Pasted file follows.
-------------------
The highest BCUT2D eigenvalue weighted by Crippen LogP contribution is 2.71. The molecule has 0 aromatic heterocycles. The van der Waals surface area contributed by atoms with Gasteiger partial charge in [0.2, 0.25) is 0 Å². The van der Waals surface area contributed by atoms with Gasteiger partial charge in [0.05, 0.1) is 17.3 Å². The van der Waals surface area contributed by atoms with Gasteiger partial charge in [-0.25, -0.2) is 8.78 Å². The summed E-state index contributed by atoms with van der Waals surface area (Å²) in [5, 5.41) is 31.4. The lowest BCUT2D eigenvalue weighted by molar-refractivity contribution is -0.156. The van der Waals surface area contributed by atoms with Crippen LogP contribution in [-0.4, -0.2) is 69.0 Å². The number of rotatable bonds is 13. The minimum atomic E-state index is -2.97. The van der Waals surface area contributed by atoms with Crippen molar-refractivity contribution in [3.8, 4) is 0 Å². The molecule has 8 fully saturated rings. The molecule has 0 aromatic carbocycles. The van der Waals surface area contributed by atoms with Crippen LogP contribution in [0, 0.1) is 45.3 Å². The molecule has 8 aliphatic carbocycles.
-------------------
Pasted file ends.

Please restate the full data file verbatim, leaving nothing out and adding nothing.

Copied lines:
The highest BCUT2D eigenvalue weighted by Crippen LogP contribution is 2.71. The molecule has 0 aromatic heterocycles. The van der Waals surface area contributed by atoms with Gasteiger partial charge in [0.2, 0.25) is 0 Å². The van der Waals surface area contributed by atoms with Gasteiger partial charge in [0.05, 0.1) is 17.3 Å². The van der Waals surface area contributed by atoms with Gasteiger partial charge in [-0.25, -0.2) is 8.78 Å². The summed E-state index contributed by atoms with van der Waals surface area (Å²) in [5, 5.41) is 31.4. The lowest BCUT2D eigenvalue weighted by molar-refractivity contribution is -0.156. The van der Waals surface area contributed by atoms with Crippen LogP contribution in [-0.4, -0.2) is 69.0 Å². The number of rotatable bonds is 13. The minimum atomic E-state index is -2.97. The van der Waals surface area contributed by atoms with Crippen molar-refractivity contribution in [3.8, 4) is 0 Å². The molecule has 8 fully saturated rings. The molecule has 0 aromatic carbocycles. The van der Waals surface area contributed by atoms with Crippen LogP contribution in [0, 0.1) is 45.3 Å². The molecule has 8 aliphatic carbocycles.